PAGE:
You can never have a long enough fuse...

#2 phildunford

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Posted 12 January 2014 - 11:44 AM

This sounds brilliant!

 

Is there a way to sync this to sound? I've made similar devices, but the complexity of sound sync software has always been beyond me - except for using a midi click track or similar,

 

It would be good if the units could be locally addressed. This way if several users got together they could create a bigger system.

 

I would think a clear disclaimer with any parts sold would keep you safe legally.

 

An Open Source project of this type would be a boon to many of us who can not afford propriatory systems.

 

Very best of luck with this.


Teaching moft plainly, and withall moft exactly, the composing of all manner of fire-works for tryumph and recreation (John Bate 1635)
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#3 pyromaniac303

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Posted 12 January 2014 - 02:12 PM

Well the protocol is very simple (It is not fully conformant to the LIN standard, I just used the transceiver devices), it consists of 3 bytes -

 

To fire: A module number  1 to 128, a cue number and the complement of the cue number for error checking.

 

To continuity check: A module number 1 to 128 +128, a cue number and the complement of the cue number for error checking. The module then responds with 0 or 1 depending on the cue state.

 

To poll (check which modules are connected): A module number 1 to 128, 42 (0x2A), 213 (0xD5). The module responds with a 1 if it is present.

 

Using an android device with a bluetooth serial port you could easily put together a master unit that would also play music in sync. You could even do this in App Inventor for those with no programming experience. I may get round to this eventually, but all source files/schematics will be available for the existing system so users are free, and encouraged, to build their own compatible accessories. I didn't want to go down the route of time code/IRIG input, as that was really beyond what I set out to do.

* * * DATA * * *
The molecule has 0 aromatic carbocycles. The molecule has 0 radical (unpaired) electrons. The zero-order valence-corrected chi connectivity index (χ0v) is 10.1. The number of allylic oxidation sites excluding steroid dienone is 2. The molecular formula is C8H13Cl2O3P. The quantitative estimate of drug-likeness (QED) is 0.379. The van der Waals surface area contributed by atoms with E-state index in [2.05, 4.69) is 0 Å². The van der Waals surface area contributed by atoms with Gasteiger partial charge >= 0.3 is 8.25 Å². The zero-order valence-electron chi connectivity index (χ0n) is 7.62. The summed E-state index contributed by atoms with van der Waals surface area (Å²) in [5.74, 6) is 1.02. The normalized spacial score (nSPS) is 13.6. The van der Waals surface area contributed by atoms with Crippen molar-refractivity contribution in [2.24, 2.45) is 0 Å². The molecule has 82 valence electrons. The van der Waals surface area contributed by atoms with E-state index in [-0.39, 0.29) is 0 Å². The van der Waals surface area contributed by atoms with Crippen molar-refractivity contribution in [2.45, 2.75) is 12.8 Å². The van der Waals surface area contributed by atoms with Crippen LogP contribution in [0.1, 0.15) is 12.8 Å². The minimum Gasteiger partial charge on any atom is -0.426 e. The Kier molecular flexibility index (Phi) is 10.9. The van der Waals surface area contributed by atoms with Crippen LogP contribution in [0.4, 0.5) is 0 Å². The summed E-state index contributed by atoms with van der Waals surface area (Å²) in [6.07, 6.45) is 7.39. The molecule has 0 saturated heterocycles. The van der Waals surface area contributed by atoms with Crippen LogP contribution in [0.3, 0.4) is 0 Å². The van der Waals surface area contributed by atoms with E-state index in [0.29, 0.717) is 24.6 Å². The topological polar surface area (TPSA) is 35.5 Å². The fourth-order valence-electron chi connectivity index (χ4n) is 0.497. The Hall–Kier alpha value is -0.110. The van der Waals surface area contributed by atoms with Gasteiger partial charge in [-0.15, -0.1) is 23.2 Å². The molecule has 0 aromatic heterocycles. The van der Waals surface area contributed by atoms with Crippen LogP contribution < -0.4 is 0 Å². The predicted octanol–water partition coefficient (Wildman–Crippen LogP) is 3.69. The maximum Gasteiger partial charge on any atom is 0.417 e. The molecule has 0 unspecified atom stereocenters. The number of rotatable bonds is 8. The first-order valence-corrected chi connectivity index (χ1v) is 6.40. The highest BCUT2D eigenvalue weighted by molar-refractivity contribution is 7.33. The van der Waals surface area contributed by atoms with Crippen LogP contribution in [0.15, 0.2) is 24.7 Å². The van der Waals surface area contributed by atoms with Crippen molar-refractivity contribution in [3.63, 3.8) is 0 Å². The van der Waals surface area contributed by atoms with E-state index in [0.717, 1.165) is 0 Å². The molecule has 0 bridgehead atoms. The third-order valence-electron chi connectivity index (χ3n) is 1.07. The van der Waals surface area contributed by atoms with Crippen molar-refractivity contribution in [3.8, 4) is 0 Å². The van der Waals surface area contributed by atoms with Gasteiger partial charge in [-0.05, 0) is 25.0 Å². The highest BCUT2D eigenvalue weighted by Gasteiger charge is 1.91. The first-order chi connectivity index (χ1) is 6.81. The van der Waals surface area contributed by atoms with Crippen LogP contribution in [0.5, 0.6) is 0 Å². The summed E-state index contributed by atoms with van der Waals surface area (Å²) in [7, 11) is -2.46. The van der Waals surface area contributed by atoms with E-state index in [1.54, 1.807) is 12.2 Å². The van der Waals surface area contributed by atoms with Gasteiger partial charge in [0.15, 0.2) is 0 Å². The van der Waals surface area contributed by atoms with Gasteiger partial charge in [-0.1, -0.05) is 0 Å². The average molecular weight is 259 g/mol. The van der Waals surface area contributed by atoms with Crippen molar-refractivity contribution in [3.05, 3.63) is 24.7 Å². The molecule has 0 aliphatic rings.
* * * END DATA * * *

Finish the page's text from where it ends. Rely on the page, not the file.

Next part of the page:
Well the problem I have with addressing is that it would add reasonable extra cost to add a selection device (e.g. binary coded switch) that is weatherproof, and I don't think that jumpers and pins are robust enough to survive a firing site. Also I have no remaining I/O on my microcontroller. I will publish all 128 address files in .hex and .asm format for people to flash their own micros to change address. PICKIT clones can be had on eBay for around £20 and are fairly simple to use. Additionally if people have several of the same address field modules in the same show, they could add a 4th address byte in the master software and build an addressable host controller with several separate outputs.

 

Forgot to mention in the post above - the power source is 3x 18650 lithium ion laptop cells in the master, giving a nominal voltage around 12V.


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#4 Guest_PyroPDC_*

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Posted 12 January 2014 - 04:42 PM

sounds really good. 3 thing i would suggest.

 

addressable units on site should be a must. even if its just on the board and you have to take the panel off to access it. even if you lose a cue ect so you can add it on the pic. if anything goes wrong these no way to reprogram on site.

 

some of the best firing system fail because of the software. if you have a good solid software that helps design a show then it will compliment the great hardware you have made. that said finale fireworks software exports to a cvs file so you may be able to have it work with that.

 

lithium battery don't work well in the cold from what i remember (maybe it will be fine come top think of it its better that AA batterys some units use)

 

to be able to do pyromusicals is a must with firing system, im sure you can get usb to lin quite cheap, would that mean you can make the player and master unit software based.